Laughing when the Lights Go Out: Humour and the Electricity Crisis in South Africa




humour, Eskom, South Africans, abusive relationship, victim mentality


As a dire consequence of complex problems, the centralised, state-owned power utility in South Africa, Eskom, has implemented so-called “loadshedding.” This is the name for a regime of scheduled power-cuts that has persisted since 2007, causing significant economic and psychological damage among South Africans. Nevertheless, despite the severity of the Eskom debacle, South Africans have produced an unending stream of social media humour in response to it. In this article, we ask what such humour might tell us about the nature of the collective South African psycho-social mindset. We collected 380 humorous items relating to the portrayal of Eskom in South African popular culture. These took the form of comic strips, comical memes, and satirical reels from various social media platforms, including Facebook, Instagram, TikTok, WhatsApp, Twitter, and YouTube. The humorous responses, primarily in English as South Africa’s lingua franca, were produced by a range of content creators—from celebrities like Trevor Noah and other regular content creators to unknown beneficiaries of virality—representing a diversity of cultures, humour styles, contexts and audiences. We created a comprehensive list of all the humorous items that readily lent themselves to interpretive analysis in terms of an anthropomorphic portrayal of Eskom as the abuser in an ongoing abusive relationship with the South African citizenry suffering from a victim mentality. The main aim of the article is to demonstrate the pervasiveness of this portrayal, the significance of which lies in its capacity to open up avenues for further philosophical reflection and sociological research.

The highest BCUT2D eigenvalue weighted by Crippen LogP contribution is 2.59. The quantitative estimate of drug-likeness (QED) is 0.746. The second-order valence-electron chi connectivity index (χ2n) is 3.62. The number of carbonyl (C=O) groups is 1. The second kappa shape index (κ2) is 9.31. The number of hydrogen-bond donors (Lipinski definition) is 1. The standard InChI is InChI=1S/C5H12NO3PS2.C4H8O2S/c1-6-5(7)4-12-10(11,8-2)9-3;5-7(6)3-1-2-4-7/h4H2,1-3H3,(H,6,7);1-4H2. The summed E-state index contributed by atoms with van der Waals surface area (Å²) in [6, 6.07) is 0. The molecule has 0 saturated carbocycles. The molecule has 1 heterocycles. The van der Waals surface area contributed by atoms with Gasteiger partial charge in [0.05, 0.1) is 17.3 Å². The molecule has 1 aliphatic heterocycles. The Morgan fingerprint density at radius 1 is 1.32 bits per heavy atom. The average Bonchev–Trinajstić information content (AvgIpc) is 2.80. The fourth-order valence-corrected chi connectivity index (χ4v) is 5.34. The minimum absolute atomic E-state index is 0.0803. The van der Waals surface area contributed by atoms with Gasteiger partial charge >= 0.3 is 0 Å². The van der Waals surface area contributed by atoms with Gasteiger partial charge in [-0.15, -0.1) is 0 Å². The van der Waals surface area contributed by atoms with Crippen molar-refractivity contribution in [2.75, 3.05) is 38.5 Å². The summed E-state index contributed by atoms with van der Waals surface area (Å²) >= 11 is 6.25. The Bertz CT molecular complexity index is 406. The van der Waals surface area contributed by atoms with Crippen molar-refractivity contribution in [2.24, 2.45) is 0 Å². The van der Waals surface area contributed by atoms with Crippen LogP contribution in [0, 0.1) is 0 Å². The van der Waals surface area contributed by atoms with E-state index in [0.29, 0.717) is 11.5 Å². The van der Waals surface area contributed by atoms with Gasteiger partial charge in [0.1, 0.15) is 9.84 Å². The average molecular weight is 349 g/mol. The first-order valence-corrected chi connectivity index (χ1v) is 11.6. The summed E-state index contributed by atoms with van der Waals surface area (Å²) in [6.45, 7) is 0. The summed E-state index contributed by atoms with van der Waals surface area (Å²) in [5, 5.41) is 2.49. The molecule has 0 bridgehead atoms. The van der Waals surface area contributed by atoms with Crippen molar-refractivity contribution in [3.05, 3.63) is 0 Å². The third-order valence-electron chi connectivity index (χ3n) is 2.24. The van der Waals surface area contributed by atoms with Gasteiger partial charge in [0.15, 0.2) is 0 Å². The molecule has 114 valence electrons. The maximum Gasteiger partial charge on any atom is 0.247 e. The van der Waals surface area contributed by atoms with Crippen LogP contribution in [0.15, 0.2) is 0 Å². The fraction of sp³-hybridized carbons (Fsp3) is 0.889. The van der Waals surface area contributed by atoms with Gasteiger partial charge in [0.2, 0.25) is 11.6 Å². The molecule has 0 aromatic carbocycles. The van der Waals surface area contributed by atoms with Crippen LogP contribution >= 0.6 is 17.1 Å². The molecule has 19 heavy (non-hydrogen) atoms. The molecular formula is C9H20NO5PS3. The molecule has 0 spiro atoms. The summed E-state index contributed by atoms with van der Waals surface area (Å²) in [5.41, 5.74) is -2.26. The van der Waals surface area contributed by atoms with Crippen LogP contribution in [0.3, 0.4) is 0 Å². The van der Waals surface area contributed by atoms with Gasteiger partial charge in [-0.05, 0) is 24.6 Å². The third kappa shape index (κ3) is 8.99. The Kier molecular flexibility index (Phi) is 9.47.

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Author Biography

Jennalee Donian, Nelson Mandela University

NIHSS Postdoctoral Fellow, Humanities Faculty, Nelson Mandela University


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How to Cite

Hurst, Andrea, and Jennalee Donian. “Laughing When the Lights Go Out: Humour and the Electricity Crisis in South Africa”. Phronimon, 21 pages.



Research Articles
Received 2023-10-24
Accepted 2024-05-02
Published 2024-05-23